After the first care staff were vaccinated on 6 January, today a second group is the turn of vulnerable elderly people and people with disabilities. In eleven healthcare institutions, the first pricks of residents are being made today.
This week, 15,000 nursing homes and people with mental disabilities are likely to receive vaccination in institutions. In the following weeks, larger numbers follow. Settings set up puncture locations themselves.
In the initial vaccination plans, vulnerable elderly people were at the forefront, and nursing staff only followed later. The Health Council advised that elderly people should be the first to vaccinate. But the Cabinet changed its strategy: nursing home workers, disabled workers and community care went ahead.
was due, among other things, to the fact that healthcare professionals such as Ernst Kuipers and Diederik Gommers had insisted on giving priority to care personnel. But there were also practical considerations.
The first vaccine that was approved and used – that of Pfizer/Biontech – should be stored at a temperature of -70 degrees Celsius. That caused problems with logistics. According to the cabinet, it was therefore easier to have healthcare workers come to a central puncture location.
Yet today, the PFIZER/Biontech vaccine is being pricked into healthcare institutions. Initially, this was not possible because the Pfizer pricks could not be transported in small quantities. The RIVM then re-investigated a way to make this work. In the end, a solution came: the large hospitals repack boxes of 975 vaccines for the nursing homes in smaller quantities.
According to Cees Hertogh, Professor of Elderly Medicine and member of the Outbreak Management Team, nursing homes are currently “very intensively” preparing for vaccinating residents. This includes setting up a vaccination team and training personnel to administer the vaccine. Furthermore, the consent of residents must be properly regulated and the risk factors must be checked per person.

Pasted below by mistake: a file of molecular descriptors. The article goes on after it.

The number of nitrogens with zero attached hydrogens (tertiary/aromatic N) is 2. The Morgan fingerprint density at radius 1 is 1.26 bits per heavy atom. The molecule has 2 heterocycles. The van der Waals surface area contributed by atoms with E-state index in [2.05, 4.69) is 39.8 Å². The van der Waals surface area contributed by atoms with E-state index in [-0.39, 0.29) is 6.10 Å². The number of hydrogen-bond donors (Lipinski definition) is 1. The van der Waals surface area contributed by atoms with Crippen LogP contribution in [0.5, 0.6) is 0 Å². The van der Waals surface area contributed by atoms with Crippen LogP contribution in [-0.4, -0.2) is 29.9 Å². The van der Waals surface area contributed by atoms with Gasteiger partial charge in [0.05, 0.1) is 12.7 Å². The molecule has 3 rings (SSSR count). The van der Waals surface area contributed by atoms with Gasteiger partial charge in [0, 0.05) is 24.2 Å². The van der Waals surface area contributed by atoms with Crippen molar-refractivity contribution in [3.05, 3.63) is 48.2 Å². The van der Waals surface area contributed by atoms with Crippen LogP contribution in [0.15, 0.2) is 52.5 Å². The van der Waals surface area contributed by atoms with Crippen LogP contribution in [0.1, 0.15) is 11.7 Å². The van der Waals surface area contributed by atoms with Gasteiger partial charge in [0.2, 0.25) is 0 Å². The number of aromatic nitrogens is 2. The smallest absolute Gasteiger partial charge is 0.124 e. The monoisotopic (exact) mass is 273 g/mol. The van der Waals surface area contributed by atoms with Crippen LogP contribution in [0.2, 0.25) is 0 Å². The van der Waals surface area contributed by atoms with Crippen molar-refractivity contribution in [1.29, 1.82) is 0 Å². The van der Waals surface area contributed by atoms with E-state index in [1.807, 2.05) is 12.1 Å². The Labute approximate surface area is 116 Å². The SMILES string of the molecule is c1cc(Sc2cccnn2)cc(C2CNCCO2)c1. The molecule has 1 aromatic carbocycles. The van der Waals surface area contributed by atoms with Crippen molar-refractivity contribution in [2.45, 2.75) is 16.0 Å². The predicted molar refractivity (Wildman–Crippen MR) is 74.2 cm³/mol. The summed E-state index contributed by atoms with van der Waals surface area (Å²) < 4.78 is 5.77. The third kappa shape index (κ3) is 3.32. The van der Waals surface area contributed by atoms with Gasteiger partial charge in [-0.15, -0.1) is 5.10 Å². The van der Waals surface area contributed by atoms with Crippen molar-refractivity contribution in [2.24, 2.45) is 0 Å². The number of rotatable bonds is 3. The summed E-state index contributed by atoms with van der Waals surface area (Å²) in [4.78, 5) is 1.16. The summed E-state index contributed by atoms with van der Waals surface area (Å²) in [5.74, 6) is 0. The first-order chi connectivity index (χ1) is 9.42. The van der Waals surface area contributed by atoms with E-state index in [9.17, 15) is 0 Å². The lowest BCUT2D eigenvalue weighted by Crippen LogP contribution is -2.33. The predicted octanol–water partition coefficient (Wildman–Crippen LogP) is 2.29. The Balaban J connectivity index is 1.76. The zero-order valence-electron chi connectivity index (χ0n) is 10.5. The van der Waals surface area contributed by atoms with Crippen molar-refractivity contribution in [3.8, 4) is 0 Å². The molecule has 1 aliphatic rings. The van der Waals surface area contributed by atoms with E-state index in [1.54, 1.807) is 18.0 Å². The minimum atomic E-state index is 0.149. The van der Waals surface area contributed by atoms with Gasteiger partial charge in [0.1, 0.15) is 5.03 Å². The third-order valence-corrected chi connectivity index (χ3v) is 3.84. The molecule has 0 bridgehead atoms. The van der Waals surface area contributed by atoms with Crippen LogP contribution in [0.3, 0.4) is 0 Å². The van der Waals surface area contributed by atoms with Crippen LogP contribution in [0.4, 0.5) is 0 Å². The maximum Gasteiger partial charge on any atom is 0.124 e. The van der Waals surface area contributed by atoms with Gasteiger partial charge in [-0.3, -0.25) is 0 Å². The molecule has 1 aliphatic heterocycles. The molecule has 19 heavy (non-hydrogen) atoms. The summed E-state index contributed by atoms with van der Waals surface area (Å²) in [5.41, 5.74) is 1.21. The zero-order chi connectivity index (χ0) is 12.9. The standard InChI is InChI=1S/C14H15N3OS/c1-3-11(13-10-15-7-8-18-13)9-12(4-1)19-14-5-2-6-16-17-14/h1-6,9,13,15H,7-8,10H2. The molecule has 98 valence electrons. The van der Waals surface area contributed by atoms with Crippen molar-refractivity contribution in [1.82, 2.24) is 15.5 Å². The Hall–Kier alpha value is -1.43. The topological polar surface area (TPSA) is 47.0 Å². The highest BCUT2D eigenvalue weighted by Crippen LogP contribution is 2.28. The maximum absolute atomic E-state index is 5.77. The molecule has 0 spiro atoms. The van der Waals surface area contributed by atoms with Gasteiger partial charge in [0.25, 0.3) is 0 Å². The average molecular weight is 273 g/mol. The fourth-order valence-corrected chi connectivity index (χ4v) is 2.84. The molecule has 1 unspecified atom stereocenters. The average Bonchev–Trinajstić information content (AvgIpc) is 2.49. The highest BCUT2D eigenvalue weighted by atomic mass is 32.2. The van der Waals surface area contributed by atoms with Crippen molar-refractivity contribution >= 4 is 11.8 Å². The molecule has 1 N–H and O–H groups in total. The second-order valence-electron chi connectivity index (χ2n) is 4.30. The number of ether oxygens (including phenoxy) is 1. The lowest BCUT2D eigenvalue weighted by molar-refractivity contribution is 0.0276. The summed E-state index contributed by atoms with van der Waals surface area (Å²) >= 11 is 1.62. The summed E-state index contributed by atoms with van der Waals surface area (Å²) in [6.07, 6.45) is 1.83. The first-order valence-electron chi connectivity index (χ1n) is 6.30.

Moreover, the preparation and administration of this vaccine requires more operations than preparing, for example, the flu vaccine, explains Hertogh on NPO Radio1. “The new vaccine comes in a vial and needs to be diluted. From it, the dose should be sucked up and injected into the muscle.” The flu vaccine, on the contrary, enters ready-made and needs to be injected under the skin.
Hertogh points out that it is important that the time path that is now planned is met. “Because of the British variant, the vulnerable must have been vaccinated by March. It is expected that this variant will take over and then cause an increasing number of infections.”
Tough to explain
At the institutions for disabled care, priority will be given to the most vulnerable clients in the coming period, explains Patricia Smit, Director of Specialist Care at Amarant, on NPO Radio1. The institution was “severely hit” by the coronavirus over the past, says Smit.
In the coming days, about 650 employees and clients will be pricked to stay permanently in the institution area. According to Smit, residents with mental disabilities are vulnerable because they age faster, have to deal with old age problems or other health problems such as epilepsy.
Smit is pleased that vaccination for that group is starting, but also points out that there is a lot to do. “Its hard to explain to them whats going to happen.” Experts judge whether the residents are willing enough to decide on the vaccine. Otherwise, their representatives will be engaged.
As of next Monday, Modernas recently approved coronavaccin will also be deployed. Elderly people and people with disabilities living in smaller institutions are given that vaccine by their general practitioner.